If the case has not been settled, it will go to trial. A trial can involve a jury as the entity that decides who wins. Or, the parties can choose to have a judge serve as the decision-maker. In either case, the parties present their evidence, and the fact-finder, i.e., the jury or the judge, decides which party should prevail, the plaintiff or the defendant. If the plaintiff is the victor, the jury decides on compensation the defendant should pay the plaintiff.
After the judge or the jury has reached a verdict, a party who is dissatisfied with the outcome can “appeal” to a higher court, ask for a retrial, or ask the trial judge to overturn the jury’s verdict.
Can I File an Appeal?
To appeal means having a higher court look at the trial to ensure that everything that happened was legal and no mistakes were made. One party may feel that the jury’s verdict was wrong, but they would not file an appeal unless they can show that some kind of legally significant error was made in the trial. Winning an appeal is very unlikely. Few appeals are successful, and few verdicts are overturned on appeal.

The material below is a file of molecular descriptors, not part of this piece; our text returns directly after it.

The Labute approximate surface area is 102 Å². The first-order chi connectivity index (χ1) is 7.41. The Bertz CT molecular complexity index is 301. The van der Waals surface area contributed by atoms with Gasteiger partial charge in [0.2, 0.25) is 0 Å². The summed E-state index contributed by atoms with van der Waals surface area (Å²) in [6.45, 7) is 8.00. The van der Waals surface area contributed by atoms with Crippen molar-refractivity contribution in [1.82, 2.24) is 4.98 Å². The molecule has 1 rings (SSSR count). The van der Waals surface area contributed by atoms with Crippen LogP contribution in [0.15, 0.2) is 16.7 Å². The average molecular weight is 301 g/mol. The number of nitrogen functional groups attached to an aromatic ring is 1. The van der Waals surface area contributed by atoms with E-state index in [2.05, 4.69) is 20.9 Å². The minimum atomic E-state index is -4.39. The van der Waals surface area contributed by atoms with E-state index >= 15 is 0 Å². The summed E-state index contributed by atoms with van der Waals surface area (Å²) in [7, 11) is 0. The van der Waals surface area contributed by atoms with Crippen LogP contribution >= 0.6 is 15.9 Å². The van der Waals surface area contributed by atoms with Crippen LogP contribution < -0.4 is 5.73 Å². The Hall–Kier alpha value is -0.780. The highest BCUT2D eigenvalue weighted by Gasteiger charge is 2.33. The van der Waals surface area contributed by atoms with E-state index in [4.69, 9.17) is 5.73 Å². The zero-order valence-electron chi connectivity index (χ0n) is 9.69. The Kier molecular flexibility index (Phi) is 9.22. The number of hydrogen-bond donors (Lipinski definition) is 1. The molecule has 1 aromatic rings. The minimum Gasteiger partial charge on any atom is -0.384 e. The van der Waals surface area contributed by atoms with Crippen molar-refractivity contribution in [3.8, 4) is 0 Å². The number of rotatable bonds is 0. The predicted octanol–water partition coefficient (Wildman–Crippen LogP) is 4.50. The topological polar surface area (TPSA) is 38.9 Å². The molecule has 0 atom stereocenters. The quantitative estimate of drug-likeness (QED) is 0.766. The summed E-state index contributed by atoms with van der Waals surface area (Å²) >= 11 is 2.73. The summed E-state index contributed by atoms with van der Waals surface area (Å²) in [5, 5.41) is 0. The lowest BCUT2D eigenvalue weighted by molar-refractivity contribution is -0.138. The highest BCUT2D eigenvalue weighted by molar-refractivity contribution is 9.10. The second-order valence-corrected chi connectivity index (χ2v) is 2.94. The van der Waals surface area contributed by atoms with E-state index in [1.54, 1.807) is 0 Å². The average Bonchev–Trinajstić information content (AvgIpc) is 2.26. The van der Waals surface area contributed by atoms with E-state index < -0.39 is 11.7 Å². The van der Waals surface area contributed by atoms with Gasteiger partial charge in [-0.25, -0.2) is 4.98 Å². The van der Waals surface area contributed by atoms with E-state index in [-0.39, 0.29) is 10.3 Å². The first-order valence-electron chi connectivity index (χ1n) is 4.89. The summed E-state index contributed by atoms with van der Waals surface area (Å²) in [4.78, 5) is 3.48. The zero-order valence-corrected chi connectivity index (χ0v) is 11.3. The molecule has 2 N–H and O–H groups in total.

Usually, a party has the right to appeal, but sometimes the higher courts have the choice of whether or not to allow an appeal. For example, the U.S. Supreme Court is free to choose the cases it takes, and because of limited time, it only takes those cases that it considers important for the law and society. After the appeals decision is made, the case is usually over with finality.
Do I Need the Help of a Lawyer for a Civil Case?
If you have a significant complaint against another person or entity, you want to consult a civil attorney. Your attorney can analyze the facts of your case and help you decide whether it is worth filing a lawsuit. If you decide to proceed with a lawsuit, your attorney represents you at all stages of the case, from preparing the complaint to conducting discovery and negotiating a settlement. Your attorney will represent you in a trial if a settlement is impossible.
Or, if you have been sued and must defend yourself, you also want to consult a civil litigation attorney to identify your best strategy.